Horse Breeding Recollections

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Porter & Cortes, 1887 - Horse breeders - 63 pages
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Page 8 - ... Count Lehndorff, in the sensible observations prefixed to his ' Horse Breeding Recollections ' is only enforcing the views of Admiral Rous when he writes: — ' The thoroughbred can, however, fulfil its mission only, provided the young produce be continually subjected to severe trials in public. . . . The grand ideal principle which places this test so incomparably higher than any other, based upon the individual opinion 'of one or more judges, is the absolute and blind justice, personified in...
Page 48 - ... one form or another of the scheme of Lehndorff. This plan4 took account, as a measure of inbreeding, only of the number of generations intervening between that generation in which relatives were bred together, and that generation in which their first common ancestor was found. Thus Lehndorff says :5 I am of opinion, that a horse should only be termed in-bred, when in sum total less than four degrees lay between its parents and their common ancestor; in other words, when the children or grandchildren...
Page 8 - ... have biassed the decision of hotly contested struggles, as recorded in the " Racing Calendar " for the space of one hundred and seventy years. This it is that gives to the English thoroughbred horse a value for breeding purposes, unequalled and looked for in vain in any other species of animal creation.
Page 63 - It is evident, however, that the observance of this principle, if continued ad infinitum, also is not without danger to the lasting prosperity of the breed, for the more frequently the mating of animals, standing to one another in even a moderate degree of kin only, is resorted to, the more will gradually become the in-breeding in the whole species of thoroughbreds, necessitating, at perhaps a not far distant period, the infusion of new blood by occasionally importing into England sires of pre-eminence...
Page 9 - ... I would advocate that the principal races for horses of that age should not take place before the autumn, when owners who have judiciously saved their young animals during the summer may indemnify themselves through richer prizes than were offered for competition in the earlier part of the season. In principle I do not disapprove of running two-year-olds; on the contrary, I take it, if done in moderation, to be an unerring means to ascertain the soundness of the constitution. From...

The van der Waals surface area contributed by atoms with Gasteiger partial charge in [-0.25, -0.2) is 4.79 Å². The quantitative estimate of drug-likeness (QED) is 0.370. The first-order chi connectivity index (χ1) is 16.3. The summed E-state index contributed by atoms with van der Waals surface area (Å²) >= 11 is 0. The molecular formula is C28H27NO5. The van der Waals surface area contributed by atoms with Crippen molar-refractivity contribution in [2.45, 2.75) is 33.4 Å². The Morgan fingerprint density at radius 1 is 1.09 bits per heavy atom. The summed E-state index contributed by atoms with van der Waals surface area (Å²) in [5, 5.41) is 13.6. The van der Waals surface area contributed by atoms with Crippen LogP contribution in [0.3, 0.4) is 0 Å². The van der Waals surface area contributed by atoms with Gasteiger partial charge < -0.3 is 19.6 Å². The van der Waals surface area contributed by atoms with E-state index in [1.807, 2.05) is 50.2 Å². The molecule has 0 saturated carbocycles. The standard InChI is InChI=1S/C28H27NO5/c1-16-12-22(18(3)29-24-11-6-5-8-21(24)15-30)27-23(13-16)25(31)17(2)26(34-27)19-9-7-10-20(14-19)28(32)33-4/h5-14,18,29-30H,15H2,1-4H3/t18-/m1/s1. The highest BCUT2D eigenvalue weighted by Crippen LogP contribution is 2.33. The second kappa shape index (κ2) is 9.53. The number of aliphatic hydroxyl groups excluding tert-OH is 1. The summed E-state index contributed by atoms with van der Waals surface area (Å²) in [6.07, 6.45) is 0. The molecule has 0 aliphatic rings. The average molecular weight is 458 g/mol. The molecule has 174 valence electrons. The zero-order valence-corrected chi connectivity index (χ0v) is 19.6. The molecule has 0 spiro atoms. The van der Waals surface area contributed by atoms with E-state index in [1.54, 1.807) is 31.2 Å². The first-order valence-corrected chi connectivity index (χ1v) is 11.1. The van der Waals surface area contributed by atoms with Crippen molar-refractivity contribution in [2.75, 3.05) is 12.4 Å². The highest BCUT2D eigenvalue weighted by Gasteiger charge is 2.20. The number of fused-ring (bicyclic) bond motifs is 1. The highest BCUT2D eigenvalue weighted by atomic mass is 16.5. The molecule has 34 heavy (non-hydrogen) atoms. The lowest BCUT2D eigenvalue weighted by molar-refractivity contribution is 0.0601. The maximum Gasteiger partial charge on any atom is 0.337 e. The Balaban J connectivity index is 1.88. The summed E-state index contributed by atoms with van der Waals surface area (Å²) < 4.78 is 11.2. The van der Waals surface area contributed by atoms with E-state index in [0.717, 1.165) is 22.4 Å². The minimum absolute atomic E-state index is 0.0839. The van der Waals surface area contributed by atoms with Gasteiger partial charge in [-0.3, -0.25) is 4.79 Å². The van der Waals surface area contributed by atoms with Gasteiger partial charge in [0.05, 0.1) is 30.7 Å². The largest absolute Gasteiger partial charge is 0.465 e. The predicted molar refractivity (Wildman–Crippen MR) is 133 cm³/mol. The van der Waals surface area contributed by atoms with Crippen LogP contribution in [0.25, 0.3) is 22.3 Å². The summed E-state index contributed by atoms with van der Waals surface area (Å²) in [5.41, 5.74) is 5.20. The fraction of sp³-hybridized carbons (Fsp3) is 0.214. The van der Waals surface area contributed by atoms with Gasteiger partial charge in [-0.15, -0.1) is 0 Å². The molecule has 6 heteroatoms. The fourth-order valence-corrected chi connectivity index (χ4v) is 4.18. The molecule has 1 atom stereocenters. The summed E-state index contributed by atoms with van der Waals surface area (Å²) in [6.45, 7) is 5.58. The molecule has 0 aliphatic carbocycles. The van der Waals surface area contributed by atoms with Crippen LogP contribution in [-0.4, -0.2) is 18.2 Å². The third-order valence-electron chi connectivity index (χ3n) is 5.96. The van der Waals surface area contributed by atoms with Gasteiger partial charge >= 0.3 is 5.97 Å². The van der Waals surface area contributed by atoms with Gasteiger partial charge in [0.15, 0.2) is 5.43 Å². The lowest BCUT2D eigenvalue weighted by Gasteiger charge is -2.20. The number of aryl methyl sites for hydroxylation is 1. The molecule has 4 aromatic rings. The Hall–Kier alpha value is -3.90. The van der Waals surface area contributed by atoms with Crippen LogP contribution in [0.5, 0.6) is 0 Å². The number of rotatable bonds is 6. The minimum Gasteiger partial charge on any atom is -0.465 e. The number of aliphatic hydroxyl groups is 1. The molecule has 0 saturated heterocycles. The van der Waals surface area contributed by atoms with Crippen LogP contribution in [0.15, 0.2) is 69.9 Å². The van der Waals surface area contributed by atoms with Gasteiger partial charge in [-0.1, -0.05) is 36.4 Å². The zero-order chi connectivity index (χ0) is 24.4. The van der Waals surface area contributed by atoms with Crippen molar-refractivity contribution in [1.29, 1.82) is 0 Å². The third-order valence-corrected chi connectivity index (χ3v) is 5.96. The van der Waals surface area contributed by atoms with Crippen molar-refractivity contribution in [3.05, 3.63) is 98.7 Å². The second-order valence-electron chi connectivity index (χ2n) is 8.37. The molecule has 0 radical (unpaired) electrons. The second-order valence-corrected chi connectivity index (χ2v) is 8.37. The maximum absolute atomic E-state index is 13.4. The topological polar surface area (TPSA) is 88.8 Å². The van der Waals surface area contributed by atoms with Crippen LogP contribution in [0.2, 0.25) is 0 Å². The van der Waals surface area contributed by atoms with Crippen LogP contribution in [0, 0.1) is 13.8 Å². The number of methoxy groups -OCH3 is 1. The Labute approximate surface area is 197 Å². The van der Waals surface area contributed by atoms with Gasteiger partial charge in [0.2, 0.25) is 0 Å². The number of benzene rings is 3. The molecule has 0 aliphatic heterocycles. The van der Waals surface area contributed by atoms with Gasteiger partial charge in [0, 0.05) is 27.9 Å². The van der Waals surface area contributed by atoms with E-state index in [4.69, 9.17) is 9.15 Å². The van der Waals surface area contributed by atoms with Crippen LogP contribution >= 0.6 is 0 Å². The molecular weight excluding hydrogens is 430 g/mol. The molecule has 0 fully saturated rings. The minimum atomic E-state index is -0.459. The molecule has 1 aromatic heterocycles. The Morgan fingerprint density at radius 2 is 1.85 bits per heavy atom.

Page 63 - ... degree of kin only, is resorted to, the more will gradually become the in-breeding in the whole species of thoroughbreds, necessitating, at perhaps a not far distant period, the infusion of new blood by occasionally importing into England sires of pre-eminence from other countries. Experience points to America as the source from which to draw in future the regenerating fluid...
Page 14 - I believe, if strictly adhered to, the following hints may be depended on as offering the greatest amount of safety in the choice of brood-mares:— 1. To buy, without exception, mares from the best strains of blood only, more regard being had to the dam even than to the sire. 2. To bear in mind that a good pedigree alone is not sufficient, because the best-bred mare may be unsound (I thought that by the acquisition of the own sisters to...
Page 38 - ... within the acknowledged best strains of blood I should by no means neglect, if only on patriotic grounds, the exterior, for in the production of our half-breds it has become an absolute necessity to use thoroughbred stallions, not only with performances of a high order, but also that our cavalry horses may answer certain conditions and forms about make and shape laid down in order to prevent their deterioration. The term of so-called faultlessness, however, is not to be taken in so strict a sense,...
Page 13 - The thoroughbred stands to the half-bred in the same position as the plantation tree to the wild tree of the forest: the former thrives in any locality where trees grow; the latter feels at home only where it first struck root, for, having never been transplanted, it wants those fibres by means of which to take hold of and draw sustenance from the new soil.
Page 27 - ... tried mares only nineteen had not run as two year olds. Taking, moreover, into consideration that of the mares figuring in the English Stud Book and used for stud purposes, those without public trial are in an overwhelming majority against those which have been on the Turf, it cannot be denied that the chances of breeding a winner of one of the four classic races are incomparably better with the latter than with the former. It is frequently laid down as a rule that, in order to benefit the breed...

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